Emily Andersen of Scene Creek reviews THE HUSBAND.
Review: The Husband
By Emily Andersen | March 13, 2014
Bruce McDonald’s comedic drama The Husband portrays the emotional struggle of a new father who is forced to deal with single parenthood after his wife has been imprisoned for sleeping with a minor. Henry Andreas, who is the protagonist of the film and the husband of Alyssa, is faced with his wife’s impending release from prison. Barely functioning at work, hallucinating about his wife’s infidelity, Henry’s life doesn’t seem like it can get much worse. That is until he accidentally crosses paths with Colin, the fourteen year old kid who slept with Alyssa. Henry is suddenly thrust into further turmoil, switching from depressed to manic, as his obsession with confronting Colin becomes of utmost importance.
The Husband is a Canadian film that features very commendable performances by many talented actors. Maxwell McCabe-Lokos does an excellent job of playing the distraught Henry. Sarah Allan, who plays the role of Alyssa, sympathetically portrays her character as a confused and emotionally fragile woman. Colin is played by the young Dylan Authors, who manages to make his role believable even with very little screen time. Stephen McHattie also stars in the film as Alyssa’s father, whose character lends support and advice to Henry when he needs it most.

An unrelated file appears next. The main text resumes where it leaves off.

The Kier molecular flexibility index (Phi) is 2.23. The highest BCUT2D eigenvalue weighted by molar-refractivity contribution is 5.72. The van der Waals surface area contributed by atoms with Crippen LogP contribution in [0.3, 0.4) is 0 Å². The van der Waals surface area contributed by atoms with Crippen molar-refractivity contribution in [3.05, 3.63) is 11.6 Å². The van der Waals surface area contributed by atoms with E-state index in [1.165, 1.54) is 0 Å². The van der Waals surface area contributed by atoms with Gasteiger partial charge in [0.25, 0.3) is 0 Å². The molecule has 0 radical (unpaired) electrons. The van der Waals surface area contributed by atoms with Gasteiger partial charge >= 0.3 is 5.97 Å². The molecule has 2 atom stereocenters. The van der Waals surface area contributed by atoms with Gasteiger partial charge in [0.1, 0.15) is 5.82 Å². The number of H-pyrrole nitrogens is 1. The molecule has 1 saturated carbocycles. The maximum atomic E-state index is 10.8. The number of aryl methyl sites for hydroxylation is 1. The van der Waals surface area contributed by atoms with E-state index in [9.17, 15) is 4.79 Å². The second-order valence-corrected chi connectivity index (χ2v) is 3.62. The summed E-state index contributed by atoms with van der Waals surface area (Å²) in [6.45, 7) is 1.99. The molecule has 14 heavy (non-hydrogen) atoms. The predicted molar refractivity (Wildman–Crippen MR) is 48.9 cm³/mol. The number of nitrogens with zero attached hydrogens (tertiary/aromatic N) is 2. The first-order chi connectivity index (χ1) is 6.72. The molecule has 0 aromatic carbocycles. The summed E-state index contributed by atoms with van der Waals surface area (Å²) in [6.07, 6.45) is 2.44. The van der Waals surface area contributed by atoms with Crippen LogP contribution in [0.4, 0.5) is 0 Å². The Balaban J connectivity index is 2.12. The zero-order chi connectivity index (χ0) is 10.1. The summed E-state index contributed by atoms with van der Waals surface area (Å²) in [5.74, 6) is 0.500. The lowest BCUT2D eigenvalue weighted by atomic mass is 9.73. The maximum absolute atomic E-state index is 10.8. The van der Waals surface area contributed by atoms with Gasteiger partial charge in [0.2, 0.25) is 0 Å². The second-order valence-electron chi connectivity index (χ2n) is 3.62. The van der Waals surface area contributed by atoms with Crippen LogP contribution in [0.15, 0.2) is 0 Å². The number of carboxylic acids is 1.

What McDonald’s film brings to light is the ways in which Henry attempts to cope with overwhelming humiliation in the wake of his wife’s scandal. Tortured with questions that cannot be answered, Henry struggles to understand what caused the ruin of his marriage. He is also faced with the decision of whether or not he will be able overcome his grief in order to reconcile with his wife.
The Husband is dark, funny, and always emotionally charged. Although there may not be much action, the film remains interesting and the actors always maintain the audience’s sympathy. For these reasons, The Husband is a commendable film that is worth watching.